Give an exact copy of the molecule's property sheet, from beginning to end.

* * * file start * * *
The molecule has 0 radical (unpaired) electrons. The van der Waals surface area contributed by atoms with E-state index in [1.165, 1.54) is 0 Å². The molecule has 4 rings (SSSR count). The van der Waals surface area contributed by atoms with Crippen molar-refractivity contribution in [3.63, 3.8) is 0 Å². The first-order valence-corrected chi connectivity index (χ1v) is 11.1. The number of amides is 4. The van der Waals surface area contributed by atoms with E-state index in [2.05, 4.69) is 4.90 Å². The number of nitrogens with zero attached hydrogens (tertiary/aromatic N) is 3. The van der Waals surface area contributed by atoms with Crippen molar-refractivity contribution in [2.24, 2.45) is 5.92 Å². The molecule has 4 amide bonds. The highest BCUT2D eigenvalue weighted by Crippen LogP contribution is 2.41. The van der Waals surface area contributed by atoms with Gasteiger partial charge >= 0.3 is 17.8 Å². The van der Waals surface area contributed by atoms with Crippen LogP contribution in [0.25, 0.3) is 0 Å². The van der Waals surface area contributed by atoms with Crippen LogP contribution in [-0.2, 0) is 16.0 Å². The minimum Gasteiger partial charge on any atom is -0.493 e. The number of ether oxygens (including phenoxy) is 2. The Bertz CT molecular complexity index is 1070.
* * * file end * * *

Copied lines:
The molecule has 0 radical (unpaired) electrons. The van der Waals surface area contributed by atoms with E-state index in [1.165, 1.54) is 0 Å². The molecule has 4 rings (SSSR count). The van der Waals surface area contributed by atoms with Crippen molar-refractivity contribution in [3.63, 3.8) is 0 Å². The first-order valence-corrected chi connectivity index (χ1v) is 11.1. The number of amides is 4. The van der Waals surface area contributed by atoms with E-state index in [2.05, 4.69) is 4.90 Å². The number of nitrogens with zero attached hydrogens (tertiary/aromatic N) is 3. The van der Waals surface area contributed by atoms with Crippen molar-refractivity contribution in [2.24, 2.45) is 5.92 Å². The molecule has 4 amide bonds. The highest BCUT2D eigenvalue weighted by Crippen LogP contribution is 2.41. The van der Waals surface area contributed by atoms with Gasteiger partial charge >= 0.3 is 17.8 Å². The van der Waals surface area contributed by atoms with Crippen LogP contribution in [0.25, 0.3) is 0 Å². The van der Waals surface area contributed by atoms with Crippen LogP contribution in [-0.2, 0) is 16.0 Å². The minimum Gasteiger partial charge on any atom is -0.493 e. The number of ether oxygens (including phenoxy) is 2. The Bertz CT molecular complexity index is 1070.